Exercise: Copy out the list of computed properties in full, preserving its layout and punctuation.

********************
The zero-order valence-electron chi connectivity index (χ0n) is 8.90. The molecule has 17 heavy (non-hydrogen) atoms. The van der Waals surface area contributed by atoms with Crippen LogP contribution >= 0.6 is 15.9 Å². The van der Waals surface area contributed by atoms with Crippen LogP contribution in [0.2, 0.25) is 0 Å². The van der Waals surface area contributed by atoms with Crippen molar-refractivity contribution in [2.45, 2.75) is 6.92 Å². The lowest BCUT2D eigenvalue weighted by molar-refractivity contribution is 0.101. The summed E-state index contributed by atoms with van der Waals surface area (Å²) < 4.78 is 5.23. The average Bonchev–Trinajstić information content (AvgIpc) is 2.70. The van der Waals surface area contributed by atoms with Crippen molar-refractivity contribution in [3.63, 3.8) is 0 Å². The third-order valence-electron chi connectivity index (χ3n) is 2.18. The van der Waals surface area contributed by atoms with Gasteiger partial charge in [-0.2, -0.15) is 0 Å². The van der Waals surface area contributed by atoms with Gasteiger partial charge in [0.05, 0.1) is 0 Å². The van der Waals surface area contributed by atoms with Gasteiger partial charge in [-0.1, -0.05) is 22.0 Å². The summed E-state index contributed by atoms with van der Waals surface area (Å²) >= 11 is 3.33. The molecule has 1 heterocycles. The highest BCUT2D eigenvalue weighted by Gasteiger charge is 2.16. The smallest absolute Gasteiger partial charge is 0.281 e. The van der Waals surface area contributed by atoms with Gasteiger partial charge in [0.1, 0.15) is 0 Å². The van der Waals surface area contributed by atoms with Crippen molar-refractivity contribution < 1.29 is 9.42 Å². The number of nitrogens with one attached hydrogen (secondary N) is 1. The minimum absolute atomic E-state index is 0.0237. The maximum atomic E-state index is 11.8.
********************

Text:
The zero-order valence-electron chi connectivity index (χ0n) is 8.90. The molecule has 17 heavy (non-hydrogen) atoms. The van der Waals surface area contributed by atoms with Crippen LogP contribution >= 0.6 is 15.9 Å². The van der Waals surface area contributed by atoms with Crippen LogP contribution in [0.2, 0.25) is 0 Å². The van der Waals surface area contributed by atoms with Crippen molar-refractivity contribution in [2.45, 2.75) is 6.92 Å². The lowest BCUT2D eigenvalue weighted by molar-refractivity contribution is 0.101. The summed E-state index contributed by atoms with van der Waals surface area (Å²) < 4.78 is 5.23. The average Bonchev–Trinajstić information content (AvgIpc) is 2.70. The van der Waals surface area contributed by atoms with Crippen molar-refractivity contribution in [3.63, 3.8) is 0 Å². The third-order valence-electron chi connectivity index (χ3n) is 2.18. The van der Waals surface area contributed by atoms with Gasteiger partial charge in [-0.2, -0.15) is 0 Å². The van der Waals surface area contributed by atoms with Gasteiger partial charge in [0.05, 0.1) is 0 Å². The van der Waals surface area contributed by atoms with Gasteiger partial charge in [-0.1, -0.05) is 22.0 Å². The summed E-state index contributed by atoms with van der Waals surface area (Å²) >= 11 is 3.33. The molecule has 1 heterocycles. The highest BCUT2D eigenvalue weighted by Gasteiger charge is 2.16. The smallest absolute Gasteiger partial charge is 0.281 e. The van der Waals surface area contributed by atoms with Gasteiger partial charge in [0.1, 0.15) is 0 Å². The van der Waals surface area contributed by atoms with Crippen molar-refractivity contribution < 1.29 is 9.42 Å². The number of nitrogens with one attached hydrogen (secondary N) is 1. The minimum absolute atomic E-state index is 0.0237. The maximum atomic E-state index is 11.8.